Iowa (2011)

Team Iowa had two stops on their leg of the Roadshow:  Muscatine High School  in Muscatine and The Putnam Museum in Davenport.

Here are some pictures from Iowa:

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Meet Team Iowa

Joshua Hanna

Joshua is both a project based science teacher at Muscatine High School in Muscatine, IA and a graduate student at the University of Northern Iowa where he is currently researching barriers that Iowa high school teachers face when teaching evolution in the classroom.  Joshua was the 2009 recipient of Iowa’s Excellence in Science Teaching Award for life science by the Iowa Academy of Science.

John Logsdon

John is an Associate Professor of Biology at the University of Iowa and was a Sabbatical Scholar at NESCent in 2009-2010, during which time he initiated work on a book aimed at a popular audience on the evolution of sex.  He holds degrees from Iowa State University (B.S., Biology and Psychology) and Indiana University (Ph.D., Genetics).  John is an evolutionary biologist and educator with growing interests in science communication and public outreach. He teaches a variety of undergraduate and graduate courses on evolutionary topics.  His research interests are in the molecular genetic aspects of evolution with a focus on the origin and evolution of eukaryotes and their genomes.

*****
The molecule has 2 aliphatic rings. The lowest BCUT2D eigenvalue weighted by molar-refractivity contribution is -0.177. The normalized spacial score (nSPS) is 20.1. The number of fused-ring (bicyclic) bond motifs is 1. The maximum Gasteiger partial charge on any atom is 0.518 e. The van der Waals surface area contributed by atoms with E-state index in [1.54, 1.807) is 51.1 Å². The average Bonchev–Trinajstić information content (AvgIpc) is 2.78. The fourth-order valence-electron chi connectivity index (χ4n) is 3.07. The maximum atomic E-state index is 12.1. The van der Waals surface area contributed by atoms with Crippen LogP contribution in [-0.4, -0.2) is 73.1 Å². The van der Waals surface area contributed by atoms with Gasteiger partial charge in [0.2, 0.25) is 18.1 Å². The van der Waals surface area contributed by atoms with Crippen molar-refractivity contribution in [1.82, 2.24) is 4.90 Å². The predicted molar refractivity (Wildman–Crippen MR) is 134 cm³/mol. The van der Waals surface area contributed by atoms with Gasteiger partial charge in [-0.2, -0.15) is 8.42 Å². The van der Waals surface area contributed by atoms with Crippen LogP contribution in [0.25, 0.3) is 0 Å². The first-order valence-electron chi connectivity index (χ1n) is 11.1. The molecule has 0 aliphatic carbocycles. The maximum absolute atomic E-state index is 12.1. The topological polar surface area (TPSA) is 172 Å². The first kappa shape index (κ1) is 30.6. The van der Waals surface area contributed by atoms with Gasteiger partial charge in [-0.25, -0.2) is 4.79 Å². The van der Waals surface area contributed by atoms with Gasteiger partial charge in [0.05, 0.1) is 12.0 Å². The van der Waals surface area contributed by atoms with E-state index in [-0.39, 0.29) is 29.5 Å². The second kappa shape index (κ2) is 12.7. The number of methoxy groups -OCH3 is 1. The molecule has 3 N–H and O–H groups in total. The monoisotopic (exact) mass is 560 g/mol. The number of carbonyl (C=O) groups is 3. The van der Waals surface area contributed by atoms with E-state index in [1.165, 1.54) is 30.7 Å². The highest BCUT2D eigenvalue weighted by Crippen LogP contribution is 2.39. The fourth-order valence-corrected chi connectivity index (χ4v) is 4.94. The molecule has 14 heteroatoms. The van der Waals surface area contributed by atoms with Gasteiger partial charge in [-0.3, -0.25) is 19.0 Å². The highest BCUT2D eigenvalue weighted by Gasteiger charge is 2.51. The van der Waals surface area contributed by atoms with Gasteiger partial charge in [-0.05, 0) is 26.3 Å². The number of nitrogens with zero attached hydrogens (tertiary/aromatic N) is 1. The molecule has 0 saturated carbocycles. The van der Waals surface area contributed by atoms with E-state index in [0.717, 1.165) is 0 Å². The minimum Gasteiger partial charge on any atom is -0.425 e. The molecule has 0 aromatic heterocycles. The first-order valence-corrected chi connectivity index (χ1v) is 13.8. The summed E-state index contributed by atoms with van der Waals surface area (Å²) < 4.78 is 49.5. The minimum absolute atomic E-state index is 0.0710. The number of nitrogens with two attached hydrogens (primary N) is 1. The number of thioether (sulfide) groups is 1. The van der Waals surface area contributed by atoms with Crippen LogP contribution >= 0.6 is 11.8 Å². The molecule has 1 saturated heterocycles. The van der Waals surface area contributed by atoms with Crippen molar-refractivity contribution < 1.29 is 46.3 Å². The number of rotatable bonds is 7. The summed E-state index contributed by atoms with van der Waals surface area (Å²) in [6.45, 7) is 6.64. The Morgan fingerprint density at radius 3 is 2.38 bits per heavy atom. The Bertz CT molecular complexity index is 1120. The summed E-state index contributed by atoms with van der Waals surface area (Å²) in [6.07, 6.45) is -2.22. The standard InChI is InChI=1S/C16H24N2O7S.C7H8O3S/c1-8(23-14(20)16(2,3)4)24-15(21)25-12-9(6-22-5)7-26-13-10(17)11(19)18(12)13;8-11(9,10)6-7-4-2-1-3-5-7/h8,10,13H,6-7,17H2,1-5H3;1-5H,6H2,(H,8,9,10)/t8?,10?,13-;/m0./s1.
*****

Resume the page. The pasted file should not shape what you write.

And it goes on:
Julie Meachen-Samuels

Julie Meachen-Samuels received both her Bachelor’s and her Master’s degrees in Zoology from the University of Florida, where she examined the anatomy of native Floridian llamas that went extinct at the end of the Pleistocene. She then moved on to the University of California, Los Angeles, where she received her PhD in Biology in 2008. At UCLA, her doctoral dissertation work focused on the functional morphology and prey-killing strategies of cats. In August 2009, Julie started her postdoc at NESCent, examining how living and extinct carnivores make/made a living and separate themselves from one another.  Additionally, she is examining the correlation between carnivore morphology and climate. This research will use past faunal turnovers to understand how current human and climatic alterations may impact carnivore communities today.

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